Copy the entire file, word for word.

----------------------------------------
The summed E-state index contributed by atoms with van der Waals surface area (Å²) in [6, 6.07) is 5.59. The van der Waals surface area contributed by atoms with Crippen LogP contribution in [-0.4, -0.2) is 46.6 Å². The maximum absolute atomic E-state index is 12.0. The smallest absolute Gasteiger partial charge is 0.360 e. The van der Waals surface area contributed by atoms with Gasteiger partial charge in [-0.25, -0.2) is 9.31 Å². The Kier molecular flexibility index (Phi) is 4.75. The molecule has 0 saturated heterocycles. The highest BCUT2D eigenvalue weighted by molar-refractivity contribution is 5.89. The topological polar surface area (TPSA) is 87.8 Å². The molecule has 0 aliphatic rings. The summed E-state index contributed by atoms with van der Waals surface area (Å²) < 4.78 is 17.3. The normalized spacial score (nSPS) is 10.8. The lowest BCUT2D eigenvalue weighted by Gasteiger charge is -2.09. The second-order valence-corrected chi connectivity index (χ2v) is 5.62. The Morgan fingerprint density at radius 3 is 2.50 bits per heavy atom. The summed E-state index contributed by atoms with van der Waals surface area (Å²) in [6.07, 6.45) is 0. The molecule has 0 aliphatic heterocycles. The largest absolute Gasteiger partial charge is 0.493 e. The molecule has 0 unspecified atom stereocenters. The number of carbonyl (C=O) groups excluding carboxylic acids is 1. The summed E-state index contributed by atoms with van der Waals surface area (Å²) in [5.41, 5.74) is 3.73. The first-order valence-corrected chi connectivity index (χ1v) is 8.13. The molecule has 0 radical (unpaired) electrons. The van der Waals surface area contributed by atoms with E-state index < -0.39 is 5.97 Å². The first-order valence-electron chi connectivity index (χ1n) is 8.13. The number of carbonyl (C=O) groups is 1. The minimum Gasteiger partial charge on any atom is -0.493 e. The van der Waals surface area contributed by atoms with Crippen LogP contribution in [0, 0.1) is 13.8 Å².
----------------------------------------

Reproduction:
The summed E-state index contributed by atoms with van der Waals surface area (Å²) in [6, 6.07) is 5.59. The van der Waals surface area contributed by atoms with Crippen LogP contribution in [-0.4, -0.2) is 46.6 Å². The maximum absolute atomic E-state index is 12.0. The smallest absolute Gasteiger partial charge is 0.360 e. The van der Waals surface area contributed by atoms with Gasteiger partial charge in [-0.25, -0.2) is 9.31 Å². The Kier molecular flexibility index (Phi) is 4.75. The molecule has 0 saturated heterocycles. The highest BCUT2D eigenvalue weighted by molar-refractivity contribution is 5.89. The topological polar surface area (TPSA) is 87.8 Å². The molecule has 0 aliphatic rings. The summed E-state index contributed by atoms with van der Waals surface area (Å²) < 4.78 is 17.3. The normalized spacial score (nSPS) is 10.8. The lowest BCUT2D eigenvalue weighted by Gasteiger charge is -2.09. The second-order valence-corrected chi connectivity index (χ2v) is 5.62. The Morgan fingerprint density at radius 3 is 2.50 bits per heavy atom. The summed E-state index contributed by atoms with van der Waals surface area (Å²) in [6.07, 6.45) is 0. The molecule has 0 aliphatic heterocycles. The largest absolute Gasteiger partial charge is 0.493 e. The molecule has 0 unspecified atom stereocenters. The number of carbonyl (C=O) groups excluding carboxylic acids is 1. The summed E-state index contributed by atoms with van der Waals surface area (Å²) in [5.41, 5.74) is 3.73. The first-order valence-corrected chi connectivity index (χ1v) is 8.13. The molecule has 0 radical (unpaired) electrons. The van der Waals surface area contributed by atoms with E-state index < -0.39 is 5.97 Å². The first-order valence-electron chi connectivity index (χ1n) is 8.13. The number of carbonyl (C=O) groups is 1. The minimum Gasteiger partial charge on any atom is -0.493 e. The van der Waals surface area contributed by atoms with Crippen LogP contribution in [0, 0.1) is 13.8 Å².